Prevention and Treatment of Disease
What is herd immunity?
Herd immunity is the phenomenon that once a particular proportion of a population is immune to a particular disease (usually 90%+), susceptible individuals are also better protected from the specific disease. When a high threshold percentage of a population is vaccinated, it is highly difficult for infectious diseases to spread from individual to individual.
Picture this; you have measles, and you are surrounded by people who are all vaccinated against measles. The disease cannot be passed on to anyone around you, and it will quickly disappear again as there are too few susceptible hosts for the pathogen to be transmitted to.
The lack of susceptible hosts provides protection to vulnerable individuals in a community such as newborns, individuals with compromised immune systems and the elderly.
*It is important to note, that not all vaccine-preventable diseases are not protected by herd immunity. Tetanus for example, which as you may know has its reservoir in soil, is not preventable by herd immunity. It is infectious, but not contagious.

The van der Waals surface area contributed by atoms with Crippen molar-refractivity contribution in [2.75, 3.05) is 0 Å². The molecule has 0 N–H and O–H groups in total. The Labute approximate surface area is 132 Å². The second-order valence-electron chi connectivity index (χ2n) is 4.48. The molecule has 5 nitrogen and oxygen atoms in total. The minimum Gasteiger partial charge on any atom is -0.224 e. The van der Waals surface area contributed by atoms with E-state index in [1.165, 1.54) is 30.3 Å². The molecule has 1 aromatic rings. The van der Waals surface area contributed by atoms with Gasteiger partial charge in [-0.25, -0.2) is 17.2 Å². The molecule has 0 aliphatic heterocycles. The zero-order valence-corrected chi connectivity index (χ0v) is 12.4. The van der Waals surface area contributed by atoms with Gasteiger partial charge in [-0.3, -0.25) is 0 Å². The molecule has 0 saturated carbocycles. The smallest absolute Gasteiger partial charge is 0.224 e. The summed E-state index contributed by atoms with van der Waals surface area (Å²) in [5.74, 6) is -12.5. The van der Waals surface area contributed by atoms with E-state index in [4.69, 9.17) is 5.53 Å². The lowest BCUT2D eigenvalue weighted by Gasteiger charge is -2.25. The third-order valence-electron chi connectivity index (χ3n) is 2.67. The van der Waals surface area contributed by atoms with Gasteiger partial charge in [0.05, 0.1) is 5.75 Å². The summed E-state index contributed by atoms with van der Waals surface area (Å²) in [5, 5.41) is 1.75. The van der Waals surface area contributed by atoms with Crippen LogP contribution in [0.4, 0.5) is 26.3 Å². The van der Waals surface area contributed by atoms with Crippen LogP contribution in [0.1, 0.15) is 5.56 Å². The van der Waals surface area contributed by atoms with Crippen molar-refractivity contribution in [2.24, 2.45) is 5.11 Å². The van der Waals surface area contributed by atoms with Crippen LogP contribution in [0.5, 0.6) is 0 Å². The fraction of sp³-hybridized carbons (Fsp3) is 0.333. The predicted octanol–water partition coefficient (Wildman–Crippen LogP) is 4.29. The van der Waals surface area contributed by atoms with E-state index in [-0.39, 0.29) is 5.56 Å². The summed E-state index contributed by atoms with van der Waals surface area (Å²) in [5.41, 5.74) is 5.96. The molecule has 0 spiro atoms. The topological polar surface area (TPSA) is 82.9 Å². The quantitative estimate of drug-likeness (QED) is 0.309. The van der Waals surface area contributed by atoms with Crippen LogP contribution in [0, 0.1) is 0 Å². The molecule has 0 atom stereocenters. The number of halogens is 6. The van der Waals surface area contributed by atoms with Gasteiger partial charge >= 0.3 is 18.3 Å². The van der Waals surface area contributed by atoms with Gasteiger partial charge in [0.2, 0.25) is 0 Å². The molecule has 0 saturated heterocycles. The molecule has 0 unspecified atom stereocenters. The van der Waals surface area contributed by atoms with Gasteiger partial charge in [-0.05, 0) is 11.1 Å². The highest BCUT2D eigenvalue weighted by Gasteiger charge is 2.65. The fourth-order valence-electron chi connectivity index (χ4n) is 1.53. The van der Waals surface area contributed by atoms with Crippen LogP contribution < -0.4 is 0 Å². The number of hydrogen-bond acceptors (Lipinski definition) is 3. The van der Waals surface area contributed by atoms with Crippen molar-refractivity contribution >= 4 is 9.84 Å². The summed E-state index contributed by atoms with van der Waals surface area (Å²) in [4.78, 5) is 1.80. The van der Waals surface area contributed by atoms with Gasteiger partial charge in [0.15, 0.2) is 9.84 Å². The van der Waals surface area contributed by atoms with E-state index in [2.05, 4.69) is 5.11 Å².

What are the main principles of herd immunity?
A high proportion of the population becomes immune to the disease
Immunity through vaccines or catching disease naturally causes the formation of specific antibodies and memory cells
Leads to few susceptible people catching the disease, lowering the pathogen population
Infected individuals are more likely to have contact with immune individuals, reducing transmission risk and suceptible people risk
The higher the proportion of immune people, the greater the protection for all individuals
Those who cannot be vaccinated are protected (e.g. those who may go into anaphylaxis following a vaccine)
The proportion of immunity required to achieve herd immunity depends on the virulence of the pathogen
Image: Community Immunity image, Image by National Institute of Health (NIH), Sourced Under a Creative Commons 4.0 License from Wiki Commons